The mystery of Chelsea’s Voie Verte’s missing meters

Abandoned railway track Voie Verte Chelsea
Mapillary screenshot _ ZZPTichka september 2020

Chelsea, QC has been developing the former Hull to Wakefield train tracks into the Voie Verte shared pathway since 2017. But you won’t cycle the entire track from Gatineau anytime soon due to a missing link.

First, some history

Chelsea rail road station (1900) (source: image bank Gatineau Valley Historic Society)

E.B. Eddy and Alonzo Wright and several other Gatineau Valley entrepreneurs incorporated the railway from Hull to Wakefield in 1871. Building however only started in 1882, but not much happened until the late 1880’s, partly due to the Leda clay, a marine clay which is terrible to build on. It was only in 1892 when the train tracks arrived in Wakefield, 21 years after the railway was incorporated. Ten years later, in 1902, Canadian Pacific acquired the railway. 1904 was the date of completion to Maniwaki. For decades, the train would transport people, freight and mail. Leda, also known as quick clay or Champlain Sea clay, eventually caused the demise of the railway.

Fast forward to the 1970’s

Since the 1970’s the line carried a steam train, on which I actually travelled once on a ‘team building day’ with the embassy. It would leave from the museum of Science & Technology in Ottawa, crossing the Prince of Wales bridge into Gatineau and eventually stop in Wakefield, Quebec. I only travelled the part from Gatineau to Wakefield though, somewhere around 2008. I remember the speed being excruciatingly slow.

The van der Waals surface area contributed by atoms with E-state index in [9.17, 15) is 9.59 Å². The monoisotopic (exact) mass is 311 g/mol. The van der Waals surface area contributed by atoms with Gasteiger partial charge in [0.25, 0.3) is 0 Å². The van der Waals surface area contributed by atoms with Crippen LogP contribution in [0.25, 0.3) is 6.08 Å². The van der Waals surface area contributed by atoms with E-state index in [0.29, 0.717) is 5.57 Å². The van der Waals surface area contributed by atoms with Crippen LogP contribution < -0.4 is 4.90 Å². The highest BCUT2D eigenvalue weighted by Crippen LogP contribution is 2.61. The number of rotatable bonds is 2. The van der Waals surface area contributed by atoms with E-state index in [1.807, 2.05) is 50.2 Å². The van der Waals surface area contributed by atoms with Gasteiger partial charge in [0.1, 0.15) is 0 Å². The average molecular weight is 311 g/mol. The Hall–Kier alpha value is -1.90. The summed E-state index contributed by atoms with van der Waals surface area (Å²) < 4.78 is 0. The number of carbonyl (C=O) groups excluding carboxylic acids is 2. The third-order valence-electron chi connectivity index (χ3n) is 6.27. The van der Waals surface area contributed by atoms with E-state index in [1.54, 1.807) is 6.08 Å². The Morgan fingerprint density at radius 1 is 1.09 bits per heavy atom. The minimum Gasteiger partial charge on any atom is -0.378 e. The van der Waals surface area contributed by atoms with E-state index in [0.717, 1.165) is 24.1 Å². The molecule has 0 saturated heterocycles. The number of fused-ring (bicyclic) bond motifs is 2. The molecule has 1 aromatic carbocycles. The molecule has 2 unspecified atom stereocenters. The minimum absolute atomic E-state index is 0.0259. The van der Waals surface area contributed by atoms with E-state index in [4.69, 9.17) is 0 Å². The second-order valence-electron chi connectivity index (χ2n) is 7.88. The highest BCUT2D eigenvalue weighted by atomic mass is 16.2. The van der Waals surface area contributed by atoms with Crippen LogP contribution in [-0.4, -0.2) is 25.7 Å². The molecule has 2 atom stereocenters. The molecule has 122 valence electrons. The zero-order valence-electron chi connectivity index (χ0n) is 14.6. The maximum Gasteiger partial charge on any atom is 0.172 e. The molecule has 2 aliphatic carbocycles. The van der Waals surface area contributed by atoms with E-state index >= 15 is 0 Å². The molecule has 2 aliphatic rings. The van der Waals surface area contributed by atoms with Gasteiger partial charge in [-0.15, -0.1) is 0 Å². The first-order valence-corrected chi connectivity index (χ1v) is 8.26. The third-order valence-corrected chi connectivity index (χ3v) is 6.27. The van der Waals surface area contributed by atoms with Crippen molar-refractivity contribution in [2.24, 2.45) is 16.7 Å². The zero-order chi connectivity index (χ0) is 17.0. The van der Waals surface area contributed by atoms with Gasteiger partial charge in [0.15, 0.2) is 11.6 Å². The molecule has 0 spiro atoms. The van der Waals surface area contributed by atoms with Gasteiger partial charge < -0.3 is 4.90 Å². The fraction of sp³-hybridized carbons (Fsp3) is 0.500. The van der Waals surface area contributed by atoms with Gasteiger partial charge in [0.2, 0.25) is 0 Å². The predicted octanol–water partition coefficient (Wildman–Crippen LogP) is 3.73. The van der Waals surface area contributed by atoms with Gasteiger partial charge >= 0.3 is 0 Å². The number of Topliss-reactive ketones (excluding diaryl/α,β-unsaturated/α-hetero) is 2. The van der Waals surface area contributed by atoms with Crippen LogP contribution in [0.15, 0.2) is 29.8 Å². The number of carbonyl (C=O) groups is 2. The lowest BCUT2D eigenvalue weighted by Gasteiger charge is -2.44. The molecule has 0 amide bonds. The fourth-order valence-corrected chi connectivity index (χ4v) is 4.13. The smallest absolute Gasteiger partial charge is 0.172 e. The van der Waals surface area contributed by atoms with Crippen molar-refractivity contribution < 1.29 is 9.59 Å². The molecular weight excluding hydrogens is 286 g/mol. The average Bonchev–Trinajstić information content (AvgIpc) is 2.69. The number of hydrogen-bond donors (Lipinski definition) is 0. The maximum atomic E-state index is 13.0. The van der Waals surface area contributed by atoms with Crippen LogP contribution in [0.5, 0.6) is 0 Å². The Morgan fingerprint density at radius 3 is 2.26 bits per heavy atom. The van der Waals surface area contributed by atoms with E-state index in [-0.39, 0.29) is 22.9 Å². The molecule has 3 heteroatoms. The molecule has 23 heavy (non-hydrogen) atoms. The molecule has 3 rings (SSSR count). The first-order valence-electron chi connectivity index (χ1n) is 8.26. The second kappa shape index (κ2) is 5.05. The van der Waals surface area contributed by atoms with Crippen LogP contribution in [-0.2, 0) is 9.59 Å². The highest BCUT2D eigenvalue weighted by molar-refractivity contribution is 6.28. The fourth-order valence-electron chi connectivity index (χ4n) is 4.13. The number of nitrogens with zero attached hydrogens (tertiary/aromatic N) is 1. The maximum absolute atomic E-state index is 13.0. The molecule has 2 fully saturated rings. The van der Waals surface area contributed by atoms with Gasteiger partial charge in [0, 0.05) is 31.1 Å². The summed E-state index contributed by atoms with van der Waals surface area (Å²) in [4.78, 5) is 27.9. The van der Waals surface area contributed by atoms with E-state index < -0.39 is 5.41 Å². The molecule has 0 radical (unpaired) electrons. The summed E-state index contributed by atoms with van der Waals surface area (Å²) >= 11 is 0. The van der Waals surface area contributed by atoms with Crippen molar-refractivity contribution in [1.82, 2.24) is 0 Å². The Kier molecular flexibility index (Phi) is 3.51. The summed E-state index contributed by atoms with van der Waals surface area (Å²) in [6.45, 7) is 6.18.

Land slide kills the tracks

But then in 2011, June 18 to be precise, a land slide ruined the future for the Wakefield Steam Train. Part of the rail bed had slid away again, as it had done a few years before, and the cost to repair the tracks again turned out to be too high. The train had already be running on a repaired track for two years and there was no appetite anymore to reconstruct the tracks. There was no guarantee the Leda wouldn’t strike again.

Mapillary screenshot slide by Brian Redmond apr 25, 2020
Mapillary screenshot of the slide by Brian Redmond apr 25, 2020

Active mobility

But Chelsea has a very active trail building group. Some trails built by the group run on private land in the sparsely populated communities in Chelsea and they were able to convince land owners to open their land to the public. It made sense to develop the tracks into an active mobility corridor. On a side note: did you know that “the Canadian Act has no provision for any Canadian to own physical land in Canada, Canadians can only own an interest in an estate.”

Cyclist riding the Voie Verte in the fall of 2020

Chelsea rail corridor to turn to voie verte

In spring 2017 a coalition of six community groups presented the results of a petition, signed by 1560 people in Chelsea, supporting a recreational option for the former Chelsea rail corridor from the southern limit of Chelsea to the northern limit at Wakefield, about 20 km.

The coalition also asked council to commit to active mobility only (walking, cycling, skiing, snowshoeing), in order to receive government funding. Many of the signatures came from the area around the tracks, which basically runs as a spine through the community.

What an opportunity!

Screen shot PPT Chelsea trails: “control cycling speeds”

Things have been moving forward ever since though and the trail -while delayed somewhat- is slowly nearing completion. “Awesome”, I hear you thinking, “I can soon bike to Old Chelsea via the tracks”. Not so fast. Let me explain.

Screenshot PPT Chelsea trails: “cyclists must limit speed and yield to other trail users”

Connecting Chelsea to the Gatineau-Ottawa region